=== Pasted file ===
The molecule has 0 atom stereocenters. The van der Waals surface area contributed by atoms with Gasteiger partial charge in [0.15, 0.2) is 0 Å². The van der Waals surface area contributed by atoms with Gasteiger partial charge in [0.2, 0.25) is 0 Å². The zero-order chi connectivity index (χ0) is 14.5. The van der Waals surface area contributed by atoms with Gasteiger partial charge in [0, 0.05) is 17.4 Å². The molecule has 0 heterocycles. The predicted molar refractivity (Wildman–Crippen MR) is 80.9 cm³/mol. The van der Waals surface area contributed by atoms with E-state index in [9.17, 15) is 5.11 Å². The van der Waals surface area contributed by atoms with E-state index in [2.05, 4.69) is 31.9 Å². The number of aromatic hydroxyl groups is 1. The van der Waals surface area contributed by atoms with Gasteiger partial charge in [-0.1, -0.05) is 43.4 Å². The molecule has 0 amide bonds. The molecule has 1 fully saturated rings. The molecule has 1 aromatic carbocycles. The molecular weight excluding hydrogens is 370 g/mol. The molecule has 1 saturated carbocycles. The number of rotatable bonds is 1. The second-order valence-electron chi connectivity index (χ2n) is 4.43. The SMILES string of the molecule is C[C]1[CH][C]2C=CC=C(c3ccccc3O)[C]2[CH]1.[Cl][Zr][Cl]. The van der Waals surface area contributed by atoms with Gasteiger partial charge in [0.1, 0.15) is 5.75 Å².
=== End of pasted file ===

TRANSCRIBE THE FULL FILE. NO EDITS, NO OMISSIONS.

The molecule has 0 atom stereocenters. The van der Waals surface area contributed by atoms with Gasteiger partial charge in [0.15, 0.2) is 0 Å². The van der Waals surface area contributed by atoms with Gasteiger partial charge in [0.2, 0.25) is 0 Å². The zero-order chi connectivity index (χ0) is 14.5. The van der Waals surface area contributed by atoms with Gasteiger partial charge in [0, 0.05) is 17.4 Å². The molecule has 0 heterocycles. The predicted molar refractivity (Wildman–Crippen MR) is 80.9 cm³/mol. The van der Waals surface area contributed by atoms with E-state index in [9.17, 15) is 5.11 Å². The van der Waals surface area contributed by atoms with E-state index in [2.05, 4.69) is 31.9 Å². The number of aromatic hydroxyl groups is 1. The van der Waals surface area contributed by atoms with Gasteiger partial charge in [-0.1, -0.05) is 43.4 Å². The molecule has 0 amide bonds. The molecule has 1 fully saturated rings. The molecule has 1 aromatic carbocycles. The molecular weight excluding hydrogens is 370 g/mol. The molecule has 1 saturated carbocycles. The number of rotatable bonds is 1. The second-order valence-electron chi connectivity index (χ2n) is 4.43. The SMILES string of the molecule is C[C]1[CH][C]2C=CC=C(c3ccccc3O)[C]2[CH]1.[Cl][Zr][Cl]. The van der Waals surface area contributed by atoms with Gasteiger partial charge in [0.1, 0.15) is 5.75 Å².